Speaker: Wendy Griswold, Professor of Sociology and Bergen Evans Professor in the Humanities, Northwestern University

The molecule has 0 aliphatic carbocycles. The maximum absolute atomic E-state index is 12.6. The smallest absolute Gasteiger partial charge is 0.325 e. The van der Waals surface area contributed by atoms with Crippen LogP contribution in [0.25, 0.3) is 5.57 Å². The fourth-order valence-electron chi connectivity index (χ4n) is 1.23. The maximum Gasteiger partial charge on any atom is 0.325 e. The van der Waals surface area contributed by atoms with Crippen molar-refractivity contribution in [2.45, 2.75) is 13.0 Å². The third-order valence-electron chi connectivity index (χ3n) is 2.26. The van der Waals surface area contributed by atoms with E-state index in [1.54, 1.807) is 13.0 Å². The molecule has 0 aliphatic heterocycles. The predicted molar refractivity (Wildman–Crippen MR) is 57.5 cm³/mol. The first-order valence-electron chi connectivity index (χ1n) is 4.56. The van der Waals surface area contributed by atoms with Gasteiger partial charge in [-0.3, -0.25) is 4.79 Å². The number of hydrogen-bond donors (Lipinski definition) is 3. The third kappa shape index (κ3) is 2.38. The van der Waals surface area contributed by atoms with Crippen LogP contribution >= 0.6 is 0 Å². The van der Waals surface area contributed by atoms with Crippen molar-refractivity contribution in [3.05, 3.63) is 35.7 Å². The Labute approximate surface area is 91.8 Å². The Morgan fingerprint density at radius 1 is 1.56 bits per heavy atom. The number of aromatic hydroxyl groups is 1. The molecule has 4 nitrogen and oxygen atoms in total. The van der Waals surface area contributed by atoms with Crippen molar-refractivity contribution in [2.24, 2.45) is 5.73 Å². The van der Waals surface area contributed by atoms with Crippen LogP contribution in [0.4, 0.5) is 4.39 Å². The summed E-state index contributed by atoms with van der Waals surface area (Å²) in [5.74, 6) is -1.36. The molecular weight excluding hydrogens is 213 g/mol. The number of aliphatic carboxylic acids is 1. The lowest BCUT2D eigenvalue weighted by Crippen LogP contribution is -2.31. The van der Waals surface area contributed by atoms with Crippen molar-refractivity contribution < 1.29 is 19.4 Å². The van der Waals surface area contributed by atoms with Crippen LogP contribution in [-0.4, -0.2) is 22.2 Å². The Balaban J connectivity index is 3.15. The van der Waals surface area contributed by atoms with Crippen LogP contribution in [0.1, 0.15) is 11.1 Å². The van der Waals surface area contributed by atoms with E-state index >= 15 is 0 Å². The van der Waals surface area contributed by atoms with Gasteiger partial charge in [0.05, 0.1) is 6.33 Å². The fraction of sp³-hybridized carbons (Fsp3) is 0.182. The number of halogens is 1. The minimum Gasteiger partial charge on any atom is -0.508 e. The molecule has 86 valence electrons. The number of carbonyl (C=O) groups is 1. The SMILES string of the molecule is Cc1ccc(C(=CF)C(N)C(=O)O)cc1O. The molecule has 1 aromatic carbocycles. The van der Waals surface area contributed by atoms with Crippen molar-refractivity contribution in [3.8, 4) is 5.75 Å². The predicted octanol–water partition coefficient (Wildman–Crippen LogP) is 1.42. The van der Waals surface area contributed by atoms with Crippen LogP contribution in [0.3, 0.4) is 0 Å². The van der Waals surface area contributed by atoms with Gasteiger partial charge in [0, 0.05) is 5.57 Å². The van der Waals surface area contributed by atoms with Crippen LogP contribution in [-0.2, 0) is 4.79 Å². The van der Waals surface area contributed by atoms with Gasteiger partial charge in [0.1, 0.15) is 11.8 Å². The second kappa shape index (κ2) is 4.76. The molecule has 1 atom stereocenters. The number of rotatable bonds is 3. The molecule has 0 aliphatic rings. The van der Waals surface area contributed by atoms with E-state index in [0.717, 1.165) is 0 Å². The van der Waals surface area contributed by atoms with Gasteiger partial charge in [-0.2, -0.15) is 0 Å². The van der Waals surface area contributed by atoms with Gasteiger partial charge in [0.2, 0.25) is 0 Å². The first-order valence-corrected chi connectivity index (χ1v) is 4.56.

Cities that have lost their industrial raison d’être look to culture not only as a vehicle for attracting investment and tourism but also as an assertion of their distinctive qualities, developing and promoting their brands as they compete for attention. They designate, preserve (or reconstruct), and market their urban attributes, especially historical ones that they claim as heritage, making them both attractive and accessible. Cultural development and promotion involves five dimensions: architecture, institutions, experiences, scenes, and consumer products. This talk considers how these five dimensions work in response to similar problems but different contexts in Harbin, China, and in Detroit.